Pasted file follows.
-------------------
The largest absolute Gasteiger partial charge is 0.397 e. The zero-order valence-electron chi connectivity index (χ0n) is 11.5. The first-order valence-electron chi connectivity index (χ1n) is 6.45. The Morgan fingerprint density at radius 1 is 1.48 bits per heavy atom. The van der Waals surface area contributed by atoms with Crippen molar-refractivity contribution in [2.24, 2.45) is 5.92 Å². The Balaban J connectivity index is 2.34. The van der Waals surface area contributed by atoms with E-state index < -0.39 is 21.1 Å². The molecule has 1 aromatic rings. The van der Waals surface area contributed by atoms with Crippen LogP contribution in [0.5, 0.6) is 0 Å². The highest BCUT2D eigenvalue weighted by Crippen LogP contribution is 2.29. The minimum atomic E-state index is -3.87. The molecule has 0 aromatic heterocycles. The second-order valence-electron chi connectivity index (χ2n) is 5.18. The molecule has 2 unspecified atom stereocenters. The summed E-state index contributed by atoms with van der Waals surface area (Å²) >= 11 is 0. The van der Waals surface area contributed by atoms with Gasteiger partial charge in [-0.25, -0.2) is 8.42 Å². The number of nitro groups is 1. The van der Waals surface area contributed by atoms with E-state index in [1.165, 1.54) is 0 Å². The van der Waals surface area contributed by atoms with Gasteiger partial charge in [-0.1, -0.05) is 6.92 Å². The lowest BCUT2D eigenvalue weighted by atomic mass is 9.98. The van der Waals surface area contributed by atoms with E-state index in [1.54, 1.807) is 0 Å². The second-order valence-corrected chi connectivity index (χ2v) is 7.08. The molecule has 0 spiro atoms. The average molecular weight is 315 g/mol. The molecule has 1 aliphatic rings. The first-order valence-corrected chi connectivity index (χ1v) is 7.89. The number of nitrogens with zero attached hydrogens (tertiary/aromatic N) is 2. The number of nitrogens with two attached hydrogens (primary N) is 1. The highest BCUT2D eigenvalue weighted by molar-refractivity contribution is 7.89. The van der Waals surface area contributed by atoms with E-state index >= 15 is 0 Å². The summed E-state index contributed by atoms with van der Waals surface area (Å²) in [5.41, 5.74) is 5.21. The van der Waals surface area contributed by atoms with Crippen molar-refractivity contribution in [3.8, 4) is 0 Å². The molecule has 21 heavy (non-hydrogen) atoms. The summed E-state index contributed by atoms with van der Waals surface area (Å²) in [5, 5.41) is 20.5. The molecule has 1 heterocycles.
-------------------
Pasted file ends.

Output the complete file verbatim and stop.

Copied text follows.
The largest absolute Gasteiger partial charge is 0.397 e. The zero-order valence-electron chi connectivity index (χ0n) is 11.5. The first-order valence-electron chi connectivity index (χ1n) is 6.45. The Morgan fingerprint density at radius 1 is 1.48 bits per heavy atom. The van der Waals surface area contributed by atoms with Crippen molar-refractivity contribution in [2.24, 2.45) is 5.92 Å². The Balaban J connectivity index is 2.34. The van der Waals surface area contributed by atoms with E-state index < -0.39 is 21.1 Å². The molecule has 1 aromatic rings. The van der Waals surface area contributed by atoms with Crippen LogP contribution in [0.5, 0.6) is 0 Å². The highest BCUT2D eigenvalue weighted by Crippen LogP contribution is 2.29. The minimum atomic E-state index is -3.87. The molecule has 0 aromatic heterocycles. The second-order valence-electron chi connectivity index (χ2n) is 5.18. The molecule has 2 unspecified atom stereocenters. The summed E-state index contributed by atoms with van der Waals surface area (Å²) >= 11 is 0. The van der Waals surface area contributed by atoms with Gasteiger partial charge in [-0.25, -0.2) is 8.42 Å². The number of nitro groups is 1. The van der Waals surface area contributed by atoms with E-state index in [1.165, 1.54) is 0 Å². The van der Waals surface area contributed by atoms with Gasteiger partial charge in [-0.1, -0.05) is 6.92 Å². The lowest BCUT2D eigenvalue weighted by atomic mass is 9.98. The van der Waals surface area contributed by atoms with E-state index in [1.54, 1.807) is 0 Å². The second-order valence-corrected chi connectivity index (χ2v) is 7.08. The molecule has 0 spiro atoms. The average molecular weight is 315 g/mol. The molecule has 1 aliphatic rings. The first-order valence-corrected chi connectivity index (χ1v) is 7.89. The number of nitrogens with zero attached hydrogens (tertiary/aromatic N) is 2. The number of nitrogens with two attached hydrogens (primary N) is 1. The highest BCUT2D eigenvalue weighted by molar-refractivity contribution is 7.89. The van der Waals surface area contributed by atoms with E-state index >= 15 is 0 Å². The summed E-state index contributed by atoms with van der Waals surface area (Å²) in [5.41, 5.74) is 5.21. The van der Waals surface area contributed by atoms with Crippen molar-refractivity contribution in [3.8, 4) is 0 Å². The molecule has 21 heavy (non-hydrogen) atoms. The summed E-state index contributed by atoms with van der Waals surface area (Å²) in [5, 5.41) is 20.5. The molecule has 1 heterocycles.